Nature at Night
Written by Stalac-Tate
Nature is very different at night compared to the daytime. But why is nature at night different? Let’s start with some obvious reasons, the sun. The sun provides light during the day but it’s dark at night. At night we have the moon to provide some light but it varies as it waxes and wanes. Another comparison is that the temperatures can be different too, as it is usually cooler at night.
Now that we have established a few differences, why might some animals and plants prefer night? What advantages or challenges might there be? Well, there are lots of reasons why animals and plants prefer the dark. Perhaps there are fewer predators, which means less danger. Or there is more prey to eat compared to the daytime. Maybe they like the cooler temperatures the night brings. On the other hand, the dark presents its own challenges, such as making it harder to see or find things.
These animals and plants have evolved and adapted to these conditions. Nature at night has had to evolve, or change, in order to survive. Evolution is the gradual process by which organisms can pass on new, beneficial variations or traits to their offspring, that make them better able to survive. It’s like inheriting the ability to run fast. Being able to run fast means you can catch more food to grow stronger, feed your babies, or outrun predators and live longer. Over time and many generations, organisms can even become new, different species! These variations, or traits, are called adaptations. Adaptations are changes by which an organism or species becomes better suited to its environment.
Evolution and adaptation affect an organism’s daily activities. For example. Bees move around and gather nectar during the daytime, They are diurnal because they are active during the hours of sunlight. Animals that are active during the darkness of night, such as bats or moths, are nocturnal. Some animals are active at twilights (sunrise and sunset), such as deer and mosquitos. These animals are crepuscular. Organisms that are active at all times of the day or night are cathemeral. Some examples of cathemeral creatures are frogs and foxes.
Evolutions and adaptations influence an organism’s circadian rhymes. A circadian rhythm includes anything organisms do that follows the daily cycle. This could include physical, mental, and behavioral changes throughout the day. For example, we are away during daylight, then get tired and sleep at night. Other organisms are the opposite and get tired and sleep during the day. Each organism follows its own rhythm.
There are many different animals that are nocturnal but how have they adapted to being able to survive at night.
- Bigger Eyes: Owls use bigger eyes to see well at night. Diurnal animals have more cone-shaped receptors which allow them to see more color. Nocturnal animals have lots of rod-shaped receptors that simply detect movement. Another adaptation to the eye is called tapetum lucidum, which is a mirror-like layer at the back of the eye that reflects light back into the eye, giving more available light to see by. The mirror-like layer is the reason for the “glowing eyes” you see when a flashlight’s beam hits an animal’s eyes.
- Hearing: Many nocturnal animals have cupped ears, which capture more sound, or asymmetrical hearing, which is the ability to hear separately through each ear. Bats are a prime example of using sound and hearing to improve nighttime survival. They use echolocation. Echolocation is when a bat makes high-pitched noises that go out, bounce off other objects, and return to the bat-like echo. The timing of the returning sound tells the bat what’s nearby.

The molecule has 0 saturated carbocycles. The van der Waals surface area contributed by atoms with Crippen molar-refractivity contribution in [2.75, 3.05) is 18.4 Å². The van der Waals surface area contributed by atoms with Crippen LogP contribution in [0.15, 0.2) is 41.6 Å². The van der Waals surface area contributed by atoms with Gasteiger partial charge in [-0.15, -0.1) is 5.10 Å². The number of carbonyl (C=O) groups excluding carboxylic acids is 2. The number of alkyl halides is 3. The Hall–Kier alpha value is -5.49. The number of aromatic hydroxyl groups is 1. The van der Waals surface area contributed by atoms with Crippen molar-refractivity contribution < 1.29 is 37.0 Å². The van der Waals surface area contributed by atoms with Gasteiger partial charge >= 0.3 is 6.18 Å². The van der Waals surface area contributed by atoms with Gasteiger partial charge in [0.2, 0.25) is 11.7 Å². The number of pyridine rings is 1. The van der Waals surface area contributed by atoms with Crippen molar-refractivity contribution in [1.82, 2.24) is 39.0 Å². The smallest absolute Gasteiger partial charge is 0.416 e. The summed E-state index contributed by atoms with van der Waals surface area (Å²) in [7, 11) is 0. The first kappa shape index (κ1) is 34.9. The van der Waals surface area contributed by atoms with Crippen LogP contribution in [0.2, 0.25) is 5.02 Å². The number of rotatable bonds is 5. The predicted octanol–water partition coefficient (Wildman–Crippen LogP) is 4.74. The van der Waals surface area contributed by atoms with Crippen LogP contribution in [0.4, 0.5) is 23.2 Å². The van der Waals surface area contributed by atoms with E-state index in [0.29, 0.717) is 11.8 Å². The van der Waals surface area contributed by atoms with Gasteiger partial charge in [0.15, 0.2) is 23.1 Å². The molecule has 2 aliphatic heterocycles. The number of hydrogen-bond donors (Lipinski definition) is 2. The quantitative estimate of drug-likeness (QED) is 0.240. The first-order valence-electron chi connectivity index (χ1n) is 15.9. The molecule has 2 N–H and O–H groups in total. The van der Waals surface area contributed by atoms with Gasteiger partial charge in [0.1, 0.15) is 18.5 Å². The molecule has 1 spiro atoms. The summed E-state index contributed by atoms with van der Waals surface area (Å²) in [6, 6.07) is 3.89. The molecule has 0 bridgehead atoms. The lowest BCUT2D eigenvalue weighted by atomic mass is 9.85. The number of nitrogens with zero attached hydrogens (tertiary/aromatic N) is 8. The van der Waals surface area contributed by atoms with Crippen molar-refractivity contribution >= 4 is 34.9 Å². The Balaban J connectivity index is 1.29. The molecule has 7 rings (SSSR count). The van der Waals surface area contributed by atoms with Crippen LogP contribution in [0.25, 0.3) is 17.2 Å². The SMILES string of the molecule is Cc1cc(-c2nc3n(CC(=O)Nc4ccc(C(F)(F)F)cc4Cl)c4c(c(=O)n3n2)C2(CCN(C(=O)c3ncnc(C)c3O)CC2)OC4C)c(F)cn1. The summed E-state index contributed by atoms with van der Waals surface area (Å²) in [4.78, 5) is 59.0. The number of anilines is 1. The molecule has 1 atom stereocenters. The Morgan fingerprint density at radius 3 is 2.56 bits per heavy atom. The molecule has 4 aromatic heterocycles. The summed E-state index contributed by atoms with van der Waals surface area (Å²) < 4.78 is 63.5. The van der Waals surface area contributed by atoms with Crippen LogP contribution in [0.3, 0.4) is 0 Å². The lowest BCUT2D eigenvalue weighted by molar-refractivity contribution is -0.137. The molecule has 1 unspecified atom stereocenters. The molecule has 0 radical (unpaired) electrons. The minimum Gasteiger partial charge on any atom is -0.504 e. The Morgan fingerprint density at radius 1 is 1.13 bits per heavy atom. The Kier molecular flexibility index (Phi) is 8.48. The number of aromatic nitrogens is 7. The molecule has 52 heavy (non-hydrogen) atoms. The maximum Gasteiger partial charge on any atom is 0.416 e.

- Improved Smell: Foxes and raccoons have improved smell to help them detect food many miles away, or follow a scent back to where they hid a food item for later, or their own scent back to their home.
- Bioluminescence: Some animals create their own light through chemical reactions. Deep-sea creatures, glow worms, amphibians, fungi, and fireflies are a few examples.
What about plants? How do plants adapt to nighttime conditions? In some places, plants choose to open their stomata (tiny pores/holes in their leaves that take in CO2 and release oxygen) only at night. If nature at night did this activity during the daytime, it would lose too much water through heat and evaporation by the Sun. Also, some plants have adapted to bloom at night, also to reduce water loss. Night-blooming plants are usually more fragrant which helps guide alternative pollinators to the flower. Night-blooming plants also tend to have white petals to be more visible at night by reflecting more light.
Humans often create other types of light to see at night, such as electricity, batteries, and fire. However, this artificial light does have an impact on nature. It can confuse nocturnal animals. It can affect their circadian rhythm, alter migration as the artificial lights block out starlight, make it harder to find mates, and can shift the balance of predator and prey relationships (prey can see better and escape, so less food for predators). This artificial light is also considered pollution – light pollution – since it disrupts nocturnal activity.
What can we do about this? Well, we can turn off the outside lights! Motion detector sensors or dimmers can be used instead. We can replace bright blue lights with warm white light, which is less likely to affect circadian rhythms. Also, since we aren’t nocturnal and can’t see as well, it’s wise for us to walk slowly and carefully to be safe. We can also be quiet, to try not to scare off any nocturnal animals, which have much better eyesight and hearing than us. We, humans, are most likely to hear nocturnal animals rather than see them.